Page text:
Santa Claus, Flying Reindeer, and Trips Around the World
by Derrick G. Jeter
The United States government, headed up by the National Aeronautics and Space Administration (NASA), recently published a report on “Santa Claus, Flying Reindeer, and Trips Around the World.” Officials refused to answer questions about their findings, leading many to believe that the U. S. government and NASA are attempting, in the most egregious manner, to debunk a widespread belief in Santa and his ability to transverse the earth in a single night.
For those—children and children at heart—who have been good this past year and believe Santa will visit their home on Christmas Eve may find many of the government’s conclusions disturbing. Read at your own risk.
On Reindeer: No know species of reindeer can fly. But there are 300,000 species of living organisms yet to be classified, and while most of these are insects and germs, this does not completely rule out flying reindeer which only Santa has ever seen.
On Worldwide Childhood Population: There are 2 billion children (persons under 18) in the world. but since Santa doesn’t (apparently) deliver to Muslim, Hindu, Jewish, and Buddhist children, that reduces the workload to 15% of the total—378 million children according to the Census Bureau. At an average (census) rate of 3.5 children per household, that’s 91.8 million homes. One presumes there’s at least one good child in each home.
On Time, Distance, and Speed: Santa has 31 hours of Christmas to work with, thanks to the different time zones and the rotation of the earth, assuming he travels east to west (which would be the most logical course). This works out to 822.6 visits per second. That is to say, for each Christian household with good children, Santa has 1/1000th of a second to park, hop out of the sleigh, jump down the chimney (this calculation assumes that every house has a chimney, which of course they do not, skewing the figure in Santa’s favor), fill the stockings, distribute the remaining presents under the tree, eat whatever snacks have been left, get back up the chimney, climb into the sleigh, and move on to the next house.
Assuming that each of these 91.8 million stops are evenly distributed around the earth (which, we know to be false, but for the purposes of our calculations we’ll accept), we are now talking about .78 miles per household, a total trip of 75.5 million miles, not counting stops to do what most of us must do at least once every 31 hours. This means Santa’s sleigh is moving at 650 miles per second, or 3,000 times the speed of sound. For purposes of comparison, the fastest man-made vehicle on earth, the Ulysses space probe, moves at a poky 27.4 miles per second. A conventional reindeer can run, at top speed, 15 miles per hour.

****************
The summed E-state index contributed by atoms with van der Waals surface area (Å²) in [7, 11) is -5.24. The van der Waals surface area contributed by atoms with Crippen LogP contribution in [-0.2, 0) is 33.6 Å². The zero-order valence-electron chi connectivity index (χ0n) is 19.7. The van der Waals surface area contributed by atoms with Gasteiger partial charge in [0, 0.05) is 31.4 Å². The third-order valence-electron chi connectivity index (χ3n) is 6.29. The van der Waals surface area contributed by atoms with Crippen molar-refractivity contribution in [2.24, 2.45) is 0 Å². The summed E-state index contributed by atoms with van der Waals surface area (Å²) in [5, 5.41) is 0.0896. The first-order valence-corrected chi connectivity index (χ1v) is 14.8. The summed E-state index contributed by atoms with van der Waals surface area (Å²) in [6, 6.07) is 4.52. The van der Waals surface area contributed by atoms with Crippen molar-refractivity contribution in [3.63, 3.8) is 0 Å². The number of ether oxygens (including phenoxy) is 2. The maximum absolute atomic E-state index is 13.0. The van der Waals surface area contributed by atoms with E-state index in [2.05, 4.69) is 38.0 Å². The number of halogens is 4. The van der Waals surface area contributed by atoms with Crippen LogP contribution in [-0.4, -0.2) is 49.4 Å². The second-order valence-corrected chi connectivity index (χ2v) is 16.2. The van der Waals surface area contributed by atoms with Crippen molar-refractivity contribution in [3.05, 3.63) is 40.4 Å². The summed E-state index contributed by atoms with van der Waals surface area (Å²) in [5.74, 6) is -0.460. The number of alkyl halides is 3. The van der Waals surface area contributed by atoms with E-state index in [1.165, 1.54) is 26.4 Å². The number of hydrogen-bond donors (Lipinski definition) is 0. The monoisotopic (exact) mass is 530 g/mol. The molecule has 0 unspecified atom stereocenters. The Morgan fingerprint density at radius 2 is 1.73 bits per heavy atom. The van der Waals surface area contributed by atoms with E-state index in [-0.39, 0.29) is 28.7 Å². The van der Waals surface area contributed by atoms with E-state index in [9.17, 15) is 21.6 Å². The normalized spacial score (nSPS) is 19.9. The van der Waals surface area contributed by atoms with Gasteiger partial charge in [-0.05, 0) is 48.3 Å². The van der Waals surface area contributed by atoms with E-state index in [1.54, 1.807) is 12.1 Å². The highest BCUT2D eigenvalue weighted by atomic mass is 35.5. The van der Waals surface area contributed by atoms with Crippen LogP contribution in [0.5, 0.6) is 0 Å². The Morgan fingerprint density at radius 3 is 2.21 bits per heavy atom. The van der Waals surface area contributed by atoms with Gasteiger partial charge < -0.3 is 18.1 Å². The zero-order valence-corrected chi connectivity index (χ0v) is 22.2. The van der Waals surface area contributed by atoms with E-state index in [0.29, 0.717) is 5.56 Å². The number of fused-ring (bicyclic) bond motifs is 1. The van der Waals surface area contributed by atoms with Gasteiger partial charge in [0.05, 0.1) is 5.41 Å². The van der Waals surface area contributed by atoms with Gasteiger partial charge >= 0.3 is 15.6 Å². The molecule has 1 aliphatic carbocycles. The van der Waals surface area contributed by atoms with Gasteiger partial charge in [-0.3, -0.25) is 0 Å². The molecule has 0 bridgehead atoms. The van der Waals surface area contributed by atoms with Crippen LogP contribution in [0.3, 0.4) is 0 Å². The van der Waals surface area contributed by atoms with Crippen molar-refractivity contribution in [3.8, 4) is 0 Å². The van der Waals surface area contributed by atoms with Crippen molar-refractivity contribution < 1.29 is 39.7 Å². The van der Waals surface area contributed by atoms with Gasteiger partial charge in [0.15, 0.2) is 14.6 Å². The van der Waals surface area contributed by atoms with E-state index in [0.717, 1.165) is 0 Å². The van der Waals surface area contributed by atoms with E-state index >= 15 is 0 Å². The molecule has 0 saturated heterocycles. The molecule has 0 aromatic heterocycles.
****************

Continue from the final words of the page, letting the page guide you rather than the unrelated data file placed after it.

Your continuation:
On Payload: The payload on the sleigh adds another interesting element. Assuming that each child get nothing more than a medium-sized Lego set (approximately 2 pounds), the sleigh must carry 321,300 tons, not counting Santa, who by all reports is invariably described as overweight. On land, conventional reindeer can pull no more than 300 pounds. Even granting that “flying reindeer” (see On Reindeer above) could pull ten times the normal amount of a conventional reindeer, they could not pull the sleigh with eight, or nine, if you include Rudolph, with which Santa is reported to utilize. What would be needed are 214,200 fly reindeer. This increases the payload—not counting the weight of the sleigh—to 353,430 tones. Again, for comparison, this is four times the weight of the luxury cruise ship Queen Elizabeth.
On Air Resistance and Centrifugal Force: Enormous air resistance would be created by 353,430 tons traveling at 650 miles per second—heating the reindeer in the same fashion as the underside of a Space Shuttle re-entering earth’s atmosphere. The lead pair of reindeer would absorb 14.3 quintillion joules of energy . . . per second . . . each. In short, they would burst into flames almost instantaneously, exposing the reindeer behind them until the reindeer, sleigh, presents, and Santa was one gigantic and brief fireball in the sky. The whole unit would be vaporized within 4.26/1000th of a second. Santa, meanwhile, would be subjected to centrifugal forces 17,500.06 times greater than gravity. Assuming a 250-pound Santa (which seems ludicrously slim given popular descriptions), he would be pinned to the back of his sleigh by 4,315,015 pounds of force. Such mass, speed, and force would also create deafening sonic booms in their wake, surely rousing every sleeping child out of their bed, making the whole endeavor a waste of time.
In Conclusion: If Santa ever did deliver presents on Christmas Eve . . . he’s now dead!
My response to this report: “O, ye of little faith!”